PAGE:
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Can Barnes & Noble Survive Another Year?

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If you were to read Barnes & Noble's (NYSE: BKS  ) 2011 shareholder letter, you'd be excused for thinking the company is doing great. Chairman Len Riggio characterized its year as remarkable, heaped praise upon the company for being "one of the world's fastest growing providers of digital content," and claimed that the "numbers speak for themselves" when discussing the bookseller's digital strategy.

 An independent examination of the numbers, however, reveals a company on the brink of illiquidity and insolvency. And to make matters worse, the lion's share of its business is a proverbial albatross -- namely, its 700 brick-and-mortar bookstores -- making the bookseller an unlikely takeover target despite the value of its digital division. Indeed, as much as it pains me to say this, for the reasons I discuss below, it's not so much a question of if B&N will perish, but when.

Looking beyond the rhetoric
B&N's financial statements disclose a number of startling truths about the company's fiscal health. The company is burning through cash. It reported a combined negative free cash flow of nearly $400 million in the last two quarters alone, and it possessed a mere $24 million in cash at the time of its last filing, as well as $275 million in long-term debt. And to top things off, it hasn't turned a profit in the most recent four quarters.

Although the company probably had a respectable holiday season in light of Borders' recent demise, its same-store sales have been abysmal over the last few years. In fiscal 2007, its retail division recorded $4.8 billion in sales. In fiscal 2011, on the other hand, its sales were less than $4.4 billion. While the company closed a handful of stores in the intervening period, the vast majority of this 9% decline is attributable to organic deterioration. And unlike other retailers that have stanched the bleeding from the economic downturn, B&N continues to suffer. In its most recent quarterly filing, its same-store sales decreased by an additional 0.6% -- and that was without Borders in the picture!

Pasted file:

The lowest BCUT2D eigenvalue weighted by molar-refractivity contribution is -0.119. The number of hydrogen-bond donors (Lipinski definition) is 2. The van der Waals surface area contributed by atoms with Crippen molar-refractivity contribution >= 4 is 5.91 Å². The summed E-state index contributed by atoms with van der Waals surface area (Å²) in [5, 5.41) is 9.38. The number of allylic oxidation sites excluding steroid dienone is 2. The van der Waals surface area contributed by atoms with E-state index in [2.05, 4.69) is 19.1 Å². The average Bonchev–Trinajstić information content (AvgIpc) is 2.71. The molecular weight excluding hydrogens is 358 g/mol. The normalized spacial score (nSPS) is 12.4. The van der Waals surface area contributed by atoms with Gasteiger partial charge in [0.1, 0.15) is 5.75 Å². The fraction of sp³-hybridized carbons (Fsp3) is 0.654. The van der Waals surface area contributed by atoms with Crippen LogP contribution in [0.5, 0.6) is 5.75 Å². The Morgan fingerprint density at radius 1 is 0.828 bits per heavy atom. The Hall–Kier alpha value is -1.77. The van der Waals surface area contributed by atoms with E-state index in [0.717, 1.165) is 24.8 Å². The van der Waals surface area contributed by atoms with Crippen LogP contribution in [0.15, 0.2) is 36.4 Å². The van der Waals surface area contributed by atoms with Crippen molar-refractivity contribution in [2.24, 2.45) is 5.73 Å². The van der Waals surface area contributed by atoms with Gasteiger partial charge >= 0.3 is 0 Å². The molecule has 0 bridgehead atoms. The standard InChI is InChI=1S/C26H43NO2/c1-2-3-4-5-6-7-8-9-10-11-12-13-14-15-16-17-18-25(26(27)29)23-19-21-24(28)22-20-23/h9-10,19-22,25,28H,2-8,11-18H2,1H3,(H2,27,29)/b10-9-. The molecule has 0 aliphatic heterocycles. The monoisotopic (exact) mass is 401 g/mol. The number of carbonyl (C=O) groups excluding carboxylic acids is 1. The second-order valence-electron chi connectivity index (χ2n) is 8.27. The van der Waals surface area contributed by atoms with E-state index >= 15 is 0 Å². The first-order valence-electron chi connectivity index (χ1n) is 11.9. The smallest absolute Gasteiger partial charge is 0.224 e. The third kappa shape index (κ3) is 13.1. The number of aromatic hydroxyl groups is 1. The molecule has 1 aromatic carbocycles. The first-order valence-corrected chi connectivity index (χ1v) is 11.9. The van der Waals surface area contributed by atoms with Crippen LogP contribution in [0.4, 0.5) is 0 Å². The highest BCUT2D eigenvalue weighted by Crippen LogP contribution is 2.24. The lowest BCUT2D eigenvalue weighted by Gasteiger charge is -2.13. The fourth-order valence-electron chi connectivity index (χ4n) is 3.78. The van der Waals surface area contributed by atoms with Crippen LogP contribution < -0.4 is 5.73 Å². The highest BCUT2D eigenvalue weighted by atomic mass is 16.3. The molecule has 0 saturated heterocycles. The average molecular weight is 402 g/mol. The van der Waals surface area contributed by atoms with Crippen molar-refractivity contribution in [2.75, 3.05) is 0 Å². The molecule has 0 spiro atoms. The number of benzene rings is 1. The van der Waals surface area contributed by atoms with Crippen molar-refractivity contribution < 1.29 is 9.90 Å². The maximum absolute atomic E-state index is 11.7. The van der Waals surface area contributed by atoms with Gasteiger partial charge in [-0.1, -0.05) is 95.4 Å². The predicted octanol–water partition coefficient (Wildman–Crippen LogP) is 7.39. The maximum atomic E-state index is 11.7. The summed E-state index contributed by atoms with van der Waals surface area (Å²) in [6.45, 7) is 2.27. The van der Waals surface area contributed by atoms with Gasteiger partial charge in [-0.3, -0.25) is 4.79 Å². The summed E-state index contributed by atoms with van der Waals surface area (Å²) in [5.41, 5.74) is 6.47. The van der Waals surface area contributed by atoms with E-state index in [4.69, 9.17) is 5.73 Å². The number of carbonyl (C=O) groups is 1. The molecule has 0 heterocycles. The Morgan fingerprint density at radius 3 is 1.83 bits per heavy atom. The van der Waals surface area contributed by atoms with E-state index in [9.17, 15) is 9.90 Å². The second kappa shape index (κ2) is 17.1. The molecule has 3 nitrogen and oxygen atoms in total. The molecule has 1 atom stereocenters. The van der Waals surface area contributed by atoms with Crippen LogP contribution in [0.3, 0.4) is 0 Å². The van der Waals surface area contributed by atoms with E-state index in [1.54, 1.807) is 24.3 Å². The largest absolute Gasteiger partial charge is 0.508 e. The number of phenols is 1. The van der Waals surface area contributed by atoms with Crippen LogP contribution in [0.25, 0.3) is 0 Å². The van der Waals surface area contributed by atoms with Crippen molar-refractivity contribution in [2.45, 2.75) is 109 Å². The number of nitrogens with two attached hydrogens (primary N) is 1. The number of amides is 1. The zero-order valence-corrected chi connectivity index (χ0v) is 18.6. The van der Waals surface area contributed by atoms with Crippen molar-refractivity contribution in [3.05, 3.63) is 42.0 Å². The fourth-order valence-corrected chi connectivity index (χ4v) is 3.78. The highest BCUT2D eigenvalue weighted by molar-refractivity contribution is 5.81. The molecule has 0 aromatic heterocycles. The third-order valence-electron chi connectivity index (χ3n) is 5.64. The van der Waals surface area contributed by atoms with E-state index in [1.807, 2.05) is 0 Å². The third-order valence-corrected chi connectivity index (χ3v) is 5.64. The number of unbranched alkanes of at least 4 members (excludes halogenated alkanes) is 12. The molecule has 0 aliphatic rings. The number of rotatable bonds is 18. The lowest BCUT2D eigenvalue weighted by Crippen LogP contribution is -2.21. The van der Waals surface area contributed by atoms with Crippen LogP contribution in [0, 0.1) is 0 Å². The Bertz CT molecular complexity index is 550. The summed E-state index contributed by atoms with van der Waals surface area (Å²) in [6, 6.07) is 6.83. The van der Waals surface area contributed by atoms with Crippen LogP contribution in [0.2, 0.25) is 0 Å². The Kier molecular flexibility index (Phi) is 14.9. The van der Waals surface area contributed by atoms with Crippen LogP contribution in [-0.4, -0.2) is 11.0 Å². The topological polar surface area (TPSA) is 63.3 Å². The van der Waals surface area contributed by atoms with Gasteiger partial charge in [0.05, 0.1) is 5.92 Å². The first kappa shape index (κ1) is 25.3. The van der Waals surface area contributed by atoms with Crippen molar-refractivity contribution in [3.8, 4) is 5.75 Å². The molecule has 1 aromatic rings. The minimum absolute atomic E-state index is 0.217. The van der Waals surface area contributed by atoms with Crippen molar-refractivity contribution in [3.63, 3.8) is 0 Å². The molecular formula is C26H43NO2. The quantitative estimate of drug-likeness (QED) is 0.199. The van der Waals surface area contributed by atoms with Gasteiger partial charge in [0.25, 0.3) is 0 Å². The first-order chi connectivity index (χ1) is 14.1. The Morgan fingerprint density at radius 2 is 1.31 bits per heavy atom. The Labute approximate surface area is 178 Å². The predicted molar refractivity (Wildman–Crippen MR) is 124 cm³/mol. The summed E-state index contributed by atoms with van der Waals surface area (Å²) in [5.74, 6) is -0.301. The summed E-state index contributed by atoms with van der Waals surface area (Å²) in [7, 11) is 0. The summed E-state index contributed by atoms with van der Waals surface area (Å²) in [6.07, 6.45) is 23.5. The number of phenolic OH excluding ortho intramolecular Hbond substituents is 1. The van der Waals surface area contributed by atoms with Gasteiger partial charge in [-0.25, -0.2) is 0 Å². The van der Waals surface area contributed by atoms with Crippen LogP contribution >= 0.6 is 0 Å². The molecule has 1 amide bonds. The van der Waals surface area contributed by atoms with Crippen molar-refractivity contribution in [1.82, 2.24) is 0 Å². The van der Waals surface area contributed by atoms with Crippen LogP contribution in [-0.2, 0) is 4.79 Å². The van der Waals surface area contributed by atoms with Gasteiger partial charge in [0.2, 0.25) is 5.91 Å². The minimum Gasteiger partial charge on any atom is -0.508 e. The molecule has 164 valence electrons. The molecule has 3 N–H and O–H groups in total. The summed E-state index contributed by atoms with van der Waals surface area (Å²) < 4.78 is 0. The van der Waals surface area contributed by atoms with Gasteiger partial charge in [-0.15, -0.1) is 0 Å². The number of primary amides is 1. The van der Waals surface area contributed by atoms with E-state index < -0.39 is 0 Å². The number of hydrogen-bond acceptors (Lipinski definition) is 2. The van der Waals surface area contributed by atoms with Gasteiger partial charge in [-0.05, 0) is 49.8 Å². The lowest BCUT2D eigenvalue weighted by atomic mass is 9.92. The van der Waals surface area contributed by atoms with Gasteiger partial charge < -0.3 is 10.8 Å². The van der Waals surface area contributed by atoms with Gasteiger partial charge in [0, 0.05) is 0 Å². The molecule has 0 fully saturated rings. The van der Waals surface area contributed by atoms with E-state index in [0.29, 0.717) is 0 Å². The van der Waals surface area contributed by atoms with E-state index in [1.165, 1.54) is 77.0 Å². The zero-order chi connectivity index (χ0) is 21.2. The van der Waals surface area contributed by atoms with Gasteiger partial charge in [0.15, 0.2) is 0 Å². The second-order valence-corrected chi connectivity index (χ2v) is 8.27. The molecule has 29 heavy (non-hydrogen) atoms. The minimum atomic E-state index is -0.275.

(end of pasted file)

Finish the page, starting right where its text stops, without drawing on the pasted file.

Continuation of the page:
The company's gross margin has also deteriorated markedly over time. The significance and explanatory power of this metric cannot be overstated. It's a quantitative barometer of brand and pricing power. As such, companies like Apple and lululemon athletica regularly record gross margins in excess of 40% and 50%, respectively. These two brand darlings can thus command above-market prices with ease and thus generate more revenue per dollar of sales.

A company with low and/or declining gross margins alternatively is a cause for concern. And this is the situation that B&N finds itself in. After years of recording gross margins of 30% or higher, its recent margins have settled around 25%. It can be assumed that this is the result of competition from the likes of, which can sell books for less due to its distribution model with less overhead.

At the end of the day, B&N's biggest underlying challenge concerns the proliferation of digital books. Its 2011 Annual Report said it best by noting that "readers are flocking to our stores to browse for books they'd like to download, and while there we have the opportunity to sell them books and other merchandise." The irony is that this statement was offered as evidence of the company's inroads into the digital marketplace, which it claims to control a quarter of. What it suggests to me, however, is that customers see its stores as showrooms, more analogous to a library than a profitable enterprise.

The net result of these effects has left B&N struggling for survival. And nothing is more indicative of this than its tangible book value. While the company claims $760 million in shareholders' equity on its balance sheet, $1.1 billion of its assets consist of non-marketable intangibles such as goodwill, leaving the company with a negative tangible book value of $340 million.

Is this the final chapter?
The answer to B&N's problems is simple in theory yet challenging in execution. For the company to survive, it must unwind its traditional brick-and-mortar business in favor of its division. The problem is that the traditional Barnes & Noble retail locations account for 48% of the company's revenue while accounts for only 11%. And time is not on the bookseller's side, as its cash reserves and ability to borrow could force its hand in a matter of years if not months. While there's no question that the company gets this -- why else would it have switched to a nonretail, technology-based executive as CEO in 2010? -- managing this transition while the company is still liquid and solvent could be an insurmountable task.